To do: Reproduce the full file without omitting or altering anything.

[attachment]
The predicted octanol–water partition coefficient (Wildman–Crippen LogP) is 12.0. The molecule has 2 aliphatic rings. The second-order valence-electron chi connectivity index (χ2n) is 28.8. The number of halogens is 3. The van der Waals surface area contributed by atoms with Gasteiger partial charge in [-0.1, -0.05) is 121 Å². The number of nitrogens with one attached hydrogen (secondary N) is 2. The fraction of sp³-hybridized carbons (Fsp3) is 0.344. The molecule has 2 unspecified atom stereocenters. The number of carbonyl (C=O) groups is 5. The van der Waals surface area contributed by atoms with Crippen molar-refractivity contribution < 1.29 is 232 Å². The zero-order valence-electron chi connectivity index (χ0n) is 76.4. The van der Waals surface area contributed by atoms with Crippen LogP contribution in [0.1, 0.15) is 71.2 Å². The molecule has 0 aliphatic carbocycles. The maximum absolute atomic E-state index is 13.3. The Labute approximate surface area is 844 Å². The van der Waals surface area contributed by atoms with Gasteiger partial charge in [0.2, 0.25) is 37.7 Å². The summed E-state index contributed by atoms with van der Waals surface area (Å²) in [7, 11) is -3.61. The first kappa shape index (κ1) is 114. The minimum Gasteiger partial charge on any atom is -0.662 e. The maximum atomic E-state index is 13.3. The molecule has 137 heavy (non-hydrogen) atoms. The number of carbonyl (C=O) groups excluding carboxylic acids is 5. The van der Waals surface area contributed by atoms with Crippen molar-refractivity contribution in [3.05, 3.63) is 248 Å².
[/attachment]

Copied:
The predicted octanol–water partition coefficient (Wildman–Crippen LogP) is 12.0. The molecule has 2 aliphatic rings. The second-order valence-electron chi connectivity index (χ2n) is 28.8. The number of halogens is 3. The van der Waals surface area contributed by atoms with Gasteiger partial charge in [-0.1, -0.05) is 121 Å². The number of nitrogens with one attached hydrogen (secondary N) is 2. The fraction of sp³-hybridized carbons (Fsp3) is 0.344. The molecule has 2 unspecified atom stereocenters. The number of carbonyl (C=O) groups is 5. The van der Waals surface area contributed by atoms with Crippen molar-refractivity contribution < 1.29 is 232 Å². The zero-order valence-electron chi connectivity index (χ0n) is 76.4. The van der Waals surface area contributed by atoms with Crippen LogP contribution in [0.1, 0.15) is 71.2 Å². The molecule has 0 aliphatic carbocycles. The maximum absolute atomic E-state index is 13.3. The Labute approximate surface area is 844 Å². The van der Waals surface area contributed by atoms with Gasteiger partial charge in [0.2, 0.25) is 37.7 Å². The summed E-state index contributed by atoms with van der Waals surface area (Å²) in [7, 11) is -3.61. The first kappa shape index (κ1) is 114. The minimum Gasteiger partial charge on any atom is -0.662 e. The maximum atomic E-state index is 13.3. The molecule has 137 heavy (non-hydrogen) atoms. The number of carbonyl (C=O) groups excluding carboxylic acids is 5. The van der Waals surface area contributed by atoms with Crippen molar-refractivity contribution in [3.05, 3.63) is 248 Å².